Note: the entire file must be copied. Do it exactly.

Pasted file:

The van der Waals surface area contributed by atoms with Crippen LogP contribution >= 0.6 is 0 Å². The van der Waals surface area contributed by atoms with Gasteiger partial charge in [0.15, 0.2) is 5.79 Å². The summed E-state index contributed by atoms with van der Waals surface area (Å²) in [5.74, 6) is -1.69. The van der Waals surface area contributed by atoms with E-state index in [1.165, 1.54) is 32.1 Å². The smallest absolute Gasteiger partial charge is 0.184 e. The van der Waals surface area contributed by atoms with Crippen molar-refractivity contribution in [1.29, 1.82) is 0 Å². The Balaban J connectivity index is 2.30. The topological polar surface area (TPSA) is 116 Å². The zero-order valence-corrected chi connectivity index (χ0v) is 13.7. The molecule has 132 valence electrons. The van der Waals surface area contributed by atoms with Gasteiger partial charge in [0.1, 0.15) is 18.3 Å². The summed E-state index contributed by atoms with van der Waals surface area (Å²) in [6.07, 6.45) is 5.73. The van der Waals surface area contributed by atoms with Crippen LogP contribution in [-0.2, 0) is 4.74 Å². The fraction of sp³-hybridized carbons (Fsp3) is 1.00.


The van der Waals surface area contributed by atoms with Crippen LogP contribution >= 0.6 is 0 Å². The van der Waals surface area contributed by atoms with Gasteiger partial charge in [0.15, 0.2) is 5.79 Å². The summed E-state index contributed by atoms with van der Waals surface area (Å²) in [5.74, 6) is -1.69. The van der Waals surface area contributed by atoms with E-state index in [1.165, 1.54) is 32.1 Å². The smallest absolute Gasteiger partial charge is 0.184 e. The van der Waals surface area contributed by atoms with Crippen molar-refractivity contribution in [1.29, 1.82) is 0 Å². The Balaban J connectivity index is 2.30. The topological polar surface area (TPSA) is 116 Å². The zero-order valence-corrected chi connectivity index (χ0v) is 13.7. The molecule has 132 valence electrons. The van der Waals surface area contributed by atoms with Gasteiger partial charge in [0.1, 0.15) is 18.3 Å². The summed E-state index contributed by atoms with van der Waals surface area (Å²) in [6.07, 6.45) is 5.73. The van der Waals surface area contributed by atoms with Crippen LogP contribution in [-0.2, 0) is 4.74 Å². The fraction of sp³-hybridized carbons (Fsp3) is 1.00.